10 killer-app and must see features in Google+?

First an admission; I liked Google Wave – it had a loads of potential. The problem was – it was like Google wanted to do something that wouldn’t tread on Facebook’s toes.

google plus logo

Well, now Google have unashamedly begun stomping all over the toes of both Twitter and, to a greater extent, Facebook.

  1. It is just like Facebook. Familiarity is key here – Threaded comments, likes (i.e. +1’s). The main ‘Stream’ looks just the same as Facebook.
  2. Friend Asymmetry – Google+ has taken a leaf from Twitter’s book here. You can ‘follow’ people because you are interested in what they have to say. They don’t need to reciprocate the ‘friendship’. You get to see all of their ‘public’  posts unless they add you to a circle in which case you get to see more privileged information.
  3. Access to data – ‘data liberation’. Getting data out of Facebook is hard, and so long as Facebook won’t allow easy access to my data – I won’t use it as my primary repository for life-stream data. Google have made data fully accessible to download.
  4. Circles – Facebook’s privacy settings have long been contentious. This system resolves all of those issues. The obvious examples given are ‘Family’… for kids pictures, ‘Friends’.. for drunken Friday night photos and ‘Acquaintances’ for any semi-public serious stuff. This is a killer feature for me and is bound to be copied back into Facebook. However, it is the ability to group people into your own custom circles and decide who sees what at a very fine-grained level. You could have a circle for an obscure hobby and only send relevant posts (which you wouldn’t want to inflict on most of your friends) to this circle.
  5. Sparks – An interest topic search. A lot of speculation on how the search algorithm differs from a normal web search. And it’s probably too early for anybody to predict how it may evolve. There is bound to be some relevance to the content in your stream and your friends. Probably too early to see it in full action, possibly expect an improvement as more users come in and it gets some tweaks.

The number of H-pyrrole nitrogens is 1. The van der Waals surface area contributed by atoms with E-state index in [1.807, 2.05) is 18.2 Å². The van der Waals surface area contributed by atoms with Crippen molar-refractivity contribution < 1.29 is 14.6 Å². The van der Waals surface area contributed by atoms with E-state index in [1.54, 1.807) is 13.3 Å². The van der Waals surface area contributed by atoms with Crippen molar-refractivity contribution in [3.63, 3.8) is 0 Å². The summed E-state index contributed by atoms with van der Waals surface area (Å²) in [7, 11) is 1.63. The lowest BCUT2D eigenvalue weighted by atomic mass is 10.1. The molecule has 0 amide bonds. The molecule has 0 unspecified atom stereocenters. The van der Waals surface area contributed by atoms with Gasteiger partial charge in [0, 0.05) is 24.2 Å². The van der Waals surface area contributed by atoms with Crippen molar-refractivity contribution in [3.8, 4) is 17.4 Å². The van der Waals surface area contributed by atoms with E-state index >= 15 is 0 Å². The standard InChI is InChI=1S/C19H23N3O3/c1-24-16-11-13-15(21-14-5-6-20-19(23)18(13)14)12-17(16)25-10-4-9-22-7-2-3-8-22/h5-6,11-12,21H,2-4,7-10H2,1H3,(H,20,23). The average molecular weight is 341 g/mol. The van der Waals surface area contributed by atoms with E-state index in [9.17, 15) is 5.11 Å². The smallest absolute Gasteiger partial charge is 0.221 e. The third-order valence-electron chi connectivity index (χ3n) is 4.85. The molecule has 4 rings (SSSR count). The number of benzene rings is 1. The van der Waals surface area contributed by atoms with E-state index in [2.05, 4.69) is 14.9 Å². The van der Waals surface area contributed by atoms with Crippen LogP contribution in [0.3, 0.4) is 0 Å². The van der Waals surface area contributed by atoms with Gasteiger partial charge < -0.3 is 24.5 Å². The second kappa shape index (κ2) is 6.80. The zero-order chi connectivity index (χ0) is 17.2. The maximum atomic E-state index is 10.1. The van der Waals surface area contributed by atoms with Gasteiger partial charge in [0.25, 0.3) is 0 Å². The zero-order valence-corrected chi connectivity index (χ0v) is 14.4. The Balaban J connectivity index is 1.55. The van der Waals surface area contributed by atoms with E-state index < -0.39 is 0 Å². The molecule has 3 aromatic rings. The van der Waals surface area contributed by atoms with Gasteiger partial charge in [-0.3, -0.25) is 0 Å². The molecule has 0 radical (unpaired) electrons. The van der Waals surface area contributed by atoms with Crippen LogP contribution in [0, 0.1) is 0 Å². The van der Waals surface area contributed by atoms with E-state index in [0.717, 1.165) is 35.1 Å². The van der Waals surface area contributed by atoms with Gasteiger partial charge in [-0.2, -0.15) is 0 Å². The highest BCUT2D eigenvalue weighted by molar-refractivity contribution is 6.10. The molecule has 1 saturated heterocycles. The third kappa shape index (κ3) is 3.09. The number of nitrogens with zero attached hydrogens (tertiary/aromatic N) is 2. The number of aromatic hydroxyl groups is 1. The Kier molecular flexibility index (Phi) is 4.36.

And now for the things we need to see.

  1. Venn Diagrams for Circles. Yeah, I want to be able to overlap my circles so I don’t have to add people to more than one circle. This will also alleviate the need to add multiple circles to each update in some cases. Facebook’s privacy settings were essentially concentric circles – decreasing amounts of ‘privateness’. This is of course just a UI nicety for friend management – and I can see how this would be difficult (read.. impossible) for complex set-ups. But it would be fun wouldn’t it?
  2. The ‘Bots’ from Google Wave (were they called bots?). Remember Tweety? and Bloggy?  I don’t really have time or the inclination to participate in another social network. I want to do it all in one place – but in a good way that doesn’t annoy people (hash tags in Facebook posts etc.) So you could add a bot to a circle and it would automatically tweet/blog/post to facebook any appropriate updates you allow it to see. Likewise you could configure bots to bring feeds into your stream, which you can interact with as if you were interacting in the original medium. If only there were one big social network that everyone was happy with *sigh*
  3. Business Pages, Apps? Actually I’m not sure we want to see these things here. It’s the obvious route to monetisation for both Google and Business users.  But isn’t this all about the people? I think it would be great if Google took the bold decision to stay away from this. Depends on what the Apps can do.
  4. Going off the record – Conversations or interactions which (subject to participants consent) will be fully disposed-of at the end.
  5. Encouragement and Momentum. I was excited initially and did a couple of posts, and although I appreciate this may be a relatively closed-Beta… now I’m kind of bored with it. I need some tips, and some encouragement to participate further.

I’m finding myself still spending most of my online ‘social’ time in Tweetdeck which lets me interact with both Twitter and Facebook threads with ease – and these are the two places where ‘everybody’ still is at the moment, and unless Google come out and address point 5 above – this may well be the way it stays.

Published on: 28th July 2011
Categorised in: comment
Tagged with: business, google, social

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